The Logic of Outcome Research
How can we find out whether a psychological or biomedical treatment truly provides relief for someone with a particular mental disorder? As a way of tackling this issue, let us suppose that we want to find out whether a given drug—say, Wellbutrin—reduces the symptoms of depression. For a first step, we could administer Wellbutrin to a group of patients diagnosed with depression, and assess the patients’ status before and afterreceiving the medication. This assessment would provide useful information, but a lit-tle reflection shows that relying only on this procedure would be a mistake.
One problem with the before-and-after assessment is that it ignores the possibility of spontaneous improvement. With some disorders, many patients get better on their own, whether they receive treatment or not. Therefore, if patients are indeed better off after taking Wellbutrin than they were before, their improvement might simply reflect spontaneous improvement and have nothing to do with the medication. In addition, even without spontaneous improvement, most disorders fluctuate in their severity, and it seems likely that patients will seek treatment when they are feeling particularly bad. If so, the odds are good that the normal ups and downs of the disorder will make the patients look better a few weeks (or months) later. If they have been taking medication during those weeks, we might be inclined to assume that the drugs had caused the improvement.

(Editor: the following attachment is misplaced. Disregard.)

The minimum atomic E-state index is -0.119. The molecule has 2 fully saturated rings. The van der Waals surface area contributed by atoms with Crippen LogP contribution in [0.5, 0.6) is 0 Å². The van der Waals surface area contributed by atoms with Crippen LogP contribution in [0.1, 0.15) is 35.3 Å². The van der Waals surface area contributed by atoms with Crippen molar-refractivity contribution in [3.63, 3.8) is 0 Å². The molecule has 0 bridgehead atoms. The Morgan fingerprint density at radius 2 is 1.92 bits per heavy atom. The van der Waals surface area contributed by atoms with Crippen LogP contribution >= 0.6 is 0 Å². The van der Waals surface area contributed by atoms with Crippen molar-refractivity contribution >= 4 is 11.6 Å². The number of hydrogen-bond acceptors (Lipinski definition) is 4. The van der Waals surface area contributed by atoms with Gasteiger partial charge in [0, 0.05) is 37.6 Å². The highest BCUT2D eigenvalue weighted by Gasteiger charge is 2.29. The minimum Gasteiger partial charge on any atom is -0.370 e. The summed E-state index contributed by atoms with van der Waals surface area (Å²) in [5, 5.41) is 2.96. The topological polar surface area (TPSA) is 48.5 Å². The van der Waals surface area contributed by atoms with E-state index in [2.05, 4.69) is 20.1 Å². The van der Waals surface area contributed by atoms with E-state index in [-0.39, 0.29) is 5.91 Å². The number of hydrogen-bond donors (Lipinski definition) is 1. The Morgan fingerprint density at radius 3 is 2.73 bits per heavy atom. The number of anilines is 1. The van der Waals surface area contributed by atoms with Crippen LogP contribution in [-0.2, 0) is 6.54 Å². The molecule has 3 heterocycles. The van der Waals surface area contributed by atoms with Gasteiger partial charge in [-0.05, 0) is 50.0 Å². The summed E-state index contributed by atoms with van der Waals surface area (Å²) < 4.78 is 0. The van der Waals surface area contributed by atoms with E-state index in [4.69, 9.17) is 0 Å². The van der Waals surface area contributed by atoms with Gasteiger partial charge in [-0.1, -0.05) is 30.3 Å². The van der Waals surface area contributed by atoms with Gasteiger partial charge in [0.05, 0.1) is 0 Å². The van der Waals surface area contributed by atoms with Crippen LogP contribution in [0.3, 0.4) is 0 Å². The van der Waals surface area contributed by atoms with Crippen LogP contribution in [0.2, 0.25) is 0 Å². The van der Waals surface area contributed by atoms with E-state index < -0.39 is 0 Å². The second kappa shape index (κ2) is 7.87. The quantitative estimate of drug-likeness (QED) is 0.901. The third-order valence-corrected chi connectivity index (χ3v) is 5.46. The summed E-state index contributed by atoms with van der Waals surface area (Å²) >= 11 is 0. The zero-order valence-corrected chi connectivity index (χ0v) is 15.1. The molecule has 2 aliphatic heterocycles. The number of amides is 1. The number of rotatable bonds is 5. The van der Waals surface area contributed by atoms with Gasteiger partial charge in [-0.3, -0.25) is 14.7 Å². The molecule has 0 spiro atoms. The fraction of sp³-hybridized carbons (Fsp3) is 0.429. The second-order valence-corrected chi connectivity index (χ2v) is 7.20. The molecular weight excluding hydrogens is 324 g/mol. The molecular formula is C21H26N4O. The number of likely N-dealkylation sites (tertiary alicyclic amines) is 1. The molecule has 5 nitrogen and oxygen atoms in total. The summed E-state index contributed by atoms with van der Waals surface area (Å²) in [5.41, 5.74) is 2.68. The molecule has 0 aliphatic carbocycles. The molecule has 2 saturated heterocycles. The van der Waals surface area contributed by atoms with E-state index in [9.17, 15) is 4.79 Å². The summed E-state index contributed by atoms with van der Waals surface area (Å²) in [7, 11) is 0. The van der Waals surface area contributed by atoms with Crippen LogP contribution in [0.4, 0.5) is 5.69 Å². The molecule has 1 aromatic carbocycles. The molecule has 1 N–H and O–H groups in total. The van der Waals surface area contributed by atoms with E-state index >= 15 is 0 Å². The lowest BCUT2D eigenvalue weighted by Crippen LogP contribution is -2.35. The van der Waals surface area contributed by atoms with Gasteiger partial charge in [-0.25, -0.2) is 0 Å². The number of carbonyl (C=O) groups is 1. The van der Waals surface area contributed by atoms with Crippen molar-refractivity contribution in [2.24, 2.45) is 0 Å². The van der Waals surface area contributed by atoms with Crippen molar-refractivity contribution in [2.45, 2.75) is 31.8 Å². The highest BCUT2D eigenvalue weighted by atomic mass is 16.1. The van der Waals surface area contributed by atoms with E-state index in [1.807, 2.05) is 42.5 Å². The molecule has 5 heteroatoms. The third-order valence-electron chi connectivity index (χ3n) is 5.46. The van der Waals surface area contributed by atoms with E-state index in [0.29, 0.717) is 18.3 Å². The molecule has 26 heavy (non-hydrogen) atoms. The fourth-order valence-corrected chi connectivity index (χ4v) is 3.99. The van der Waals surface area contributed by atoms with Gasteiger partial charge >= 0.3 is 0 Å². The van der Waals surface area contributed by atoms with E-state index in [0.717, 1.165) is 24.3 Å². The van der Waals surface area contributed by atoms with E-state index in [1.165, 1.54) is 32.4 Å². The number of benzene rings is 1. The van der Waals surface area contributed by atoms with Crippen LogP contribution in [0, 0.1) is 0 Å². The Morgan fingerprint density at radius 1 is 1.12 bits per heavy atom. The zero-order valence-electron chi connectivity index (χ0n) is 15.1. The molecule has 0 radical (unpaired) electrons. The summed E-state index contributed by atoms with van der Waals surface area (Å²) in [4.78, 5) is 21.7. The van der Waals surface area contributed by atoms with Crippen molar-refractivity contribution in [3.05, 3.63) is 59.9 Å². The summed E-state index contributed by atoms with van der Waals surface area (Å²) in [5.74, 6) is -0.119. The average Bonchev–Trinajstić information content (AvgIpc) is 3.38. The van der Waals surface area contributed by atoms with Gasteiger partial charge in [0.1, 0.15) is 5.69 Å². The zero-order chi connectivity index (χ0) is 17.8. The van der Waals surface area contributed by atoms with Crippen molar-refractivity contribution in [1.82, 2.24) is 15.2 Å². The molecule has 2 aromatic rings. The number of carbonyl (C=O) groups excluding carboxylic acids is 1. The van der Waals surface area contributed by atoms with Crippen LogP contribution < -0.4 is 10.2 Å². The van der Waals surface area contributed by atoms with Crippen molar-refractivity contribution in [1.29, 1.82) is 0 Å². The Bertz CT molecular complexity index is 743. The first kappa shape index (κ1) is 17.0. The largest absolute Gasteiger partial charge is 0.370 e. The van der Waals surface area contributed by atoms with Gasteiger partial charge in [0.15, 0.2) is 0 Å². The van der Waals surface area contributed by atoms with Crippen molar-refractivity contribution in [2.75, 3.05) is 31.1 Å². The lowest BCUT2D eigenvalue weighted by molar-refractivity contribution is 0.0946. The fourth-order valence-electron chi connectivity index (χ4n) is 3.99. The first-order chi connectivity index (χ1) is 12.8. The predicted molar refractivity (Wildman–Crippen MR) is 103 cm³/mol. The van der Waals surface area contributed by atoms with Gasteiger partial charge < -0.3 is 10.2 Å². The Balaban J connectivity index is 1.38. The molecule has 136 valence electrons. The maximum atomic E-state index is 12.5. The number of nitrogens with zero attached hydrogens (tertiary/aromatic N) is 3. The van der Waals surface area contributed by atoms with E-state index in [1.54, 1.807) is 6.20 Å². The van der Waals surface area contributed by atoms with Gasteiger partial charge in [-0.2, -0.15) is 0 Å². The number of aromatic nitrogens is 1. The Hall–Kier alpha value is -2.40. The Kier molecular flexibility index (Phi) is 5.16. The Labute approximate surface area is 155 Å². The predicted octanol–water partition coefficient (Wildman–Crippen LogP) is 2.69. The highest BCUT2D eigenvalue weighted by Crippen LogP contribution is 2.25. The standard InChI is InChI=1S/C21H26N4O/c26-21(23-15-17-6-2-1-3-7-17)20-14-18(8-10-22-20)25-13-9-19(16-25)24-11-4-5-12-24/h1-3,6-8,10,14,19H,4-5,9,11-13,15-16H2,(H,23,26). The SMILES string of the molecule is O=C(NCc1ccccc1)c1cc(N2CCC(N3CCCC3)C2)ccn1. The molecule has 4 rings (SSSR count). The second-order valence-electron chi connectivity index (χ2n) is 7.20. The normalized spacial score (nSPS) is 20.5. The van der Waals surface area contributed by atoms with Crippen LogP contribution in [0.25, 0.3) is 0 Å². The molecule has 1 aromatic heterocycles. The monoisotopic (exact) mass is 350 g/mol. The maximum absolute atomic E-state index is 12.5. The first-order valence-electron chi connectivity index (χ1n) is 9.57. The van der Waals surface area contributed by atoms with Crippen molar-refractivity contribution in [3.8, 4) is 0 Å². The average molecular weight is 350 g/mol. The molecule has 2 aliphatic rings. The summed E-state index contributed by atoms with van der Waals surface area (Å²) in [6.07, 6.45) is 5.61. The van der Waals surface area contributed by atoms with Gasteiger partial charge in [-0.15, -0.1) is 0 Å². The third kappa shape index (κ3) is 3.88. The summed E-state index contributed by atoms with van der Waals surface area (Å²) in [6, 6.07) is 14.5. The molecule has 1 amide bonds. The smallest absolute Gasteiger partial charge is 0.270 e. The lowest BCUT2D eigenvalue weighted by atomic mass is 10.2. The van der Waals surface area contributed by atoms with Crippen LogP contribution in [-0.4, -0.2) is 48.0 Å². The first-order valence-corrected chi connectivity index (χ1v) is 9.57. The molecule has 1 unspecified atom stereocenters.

To control for these factors, we need to compare two groups of patients, with one group taking Wellbutrin for, say, 6 weeks, while the other group receives no treatment. We also need to make certain that these two groups are matched at the start of the study—with similar symptoms, similar backgrounds, and so on. As we discussed, our best means of achieving this matching would be via random assignment— with a coin toss (or the equivalent) determining whether each participant in the study ends up in the treatment group or the no-treatment group. Then, if the participants in the two groups differ at the end of the procedure, we can be reasonably sure that the dif-ference arose during the study—presumably as a result of the treatment.
In addition, we would want to ensure that the participants in our study are reason-ably uniform in their disorder. Thus, we would want to make certain that all of the par-ticipants were truly depressed, and that their depression was not complicated by other problems that might mask the effects of the treatment. Likewise, we would probably want to make sure the participants were all similar to one another in the duration and severity of their depression. Otherwise, variations from one participant to the next might prevent us from detecting the therapy’s effects.
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